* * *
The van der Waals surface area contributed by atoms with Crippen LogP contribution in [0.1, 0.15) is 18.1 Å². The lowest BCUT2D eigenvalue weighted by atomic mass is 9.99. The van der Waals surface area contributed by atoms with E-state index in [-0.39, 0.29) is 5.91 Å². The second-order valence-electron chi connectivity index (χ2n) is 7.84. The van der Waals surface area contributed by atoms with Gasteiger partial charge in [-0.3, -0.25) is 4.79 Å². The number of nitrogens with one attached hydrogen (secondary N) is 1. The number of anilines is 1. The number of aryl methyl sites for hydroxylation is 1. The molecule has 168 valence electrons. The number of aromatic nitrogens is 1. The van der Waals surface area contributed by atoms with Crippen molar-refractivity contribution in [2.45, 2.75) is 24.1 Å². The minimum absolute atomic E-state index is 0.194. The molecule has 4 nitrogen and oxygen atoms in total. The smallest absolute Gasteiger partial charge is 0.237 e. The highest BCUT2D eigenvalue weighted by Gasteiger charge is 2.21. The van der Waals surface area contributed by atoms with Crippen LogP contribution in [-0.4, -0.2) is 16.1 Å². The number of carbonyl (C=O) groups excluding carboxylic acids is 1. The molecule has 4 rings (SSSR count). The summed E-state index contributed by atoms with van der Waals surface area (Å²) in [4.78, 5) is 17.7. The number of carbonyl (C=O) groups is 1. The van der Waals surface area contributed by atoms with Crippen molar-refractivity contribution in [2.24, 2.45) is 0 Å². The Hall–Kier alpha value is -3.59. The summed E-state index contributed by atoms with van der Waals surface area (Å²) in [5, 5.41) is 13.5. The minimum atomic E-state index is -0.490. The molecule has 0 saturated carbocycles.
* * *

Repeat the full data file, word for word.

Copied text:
The van der Waals surface area contributed by atoms with Crippen LogP contribution in [0.1, 0.15) is 18.1 Å². The lowest BCUT2D eigenvalue weighted by atomic mass is 9.99. The van der Waals surface area contributed by atoms with E-state index in [-0.39, 0.29) is 5.91 Å². The second-order valence-electron chi connectivity index (χ2n) is 7.84. The van der Waals surface area contributed by atoms with Gasteiger partial charge in [-0.3, -0.25) is 4.79 Å². The number of nitrogens with one attached hydrogen (secondary N) is 1. The number of anilines is 1. The number of aryl methyl sites for hydroxylation is 1. The molecule has 168 valence electrons. The number of aromatic nitrogens is 1. The van der Waals surface area contributed by atoms with Crippen molar-refractivity contribution in [2.45, 2.75) is 24.1 Å². The minimum absolute atomic E-state index is 0.194. The molecule has 4 nitrogen and oxygen atoms in total. The smallest absolute Gasteiger partial charge is 0.237 e. The highest BCUT2D eigenvalue weighted by Gasteiger charge is 2.21. The van der Waals surface area contributed by atoms with Crippen LogP contribution in [-0.4, -0.2) is 16.1 Å². The number of carbonyl (C=O) groups excluding carboxylic acids is 1. The molecule has 4 rings (SSSR count). The summed E-state index contributed by atoms with van der Waals surface area (Å²) in [4.78, 5) is 17.7. The number of carbonyl (C=O) groups is 1. The van der Waals surface area contributed by atoms with Crippen molar-refractivity contribution in [2.24, 2.45) is 0 Å². The Hall–Kier alpha value is -3.59. The summed E-state index contributed by atoms with van der Waals surface area (Å²) in [5, 5.41) is 13.5. The minimum atomic E-state index is -0.490. The molecule has 0 saturated carbocycles.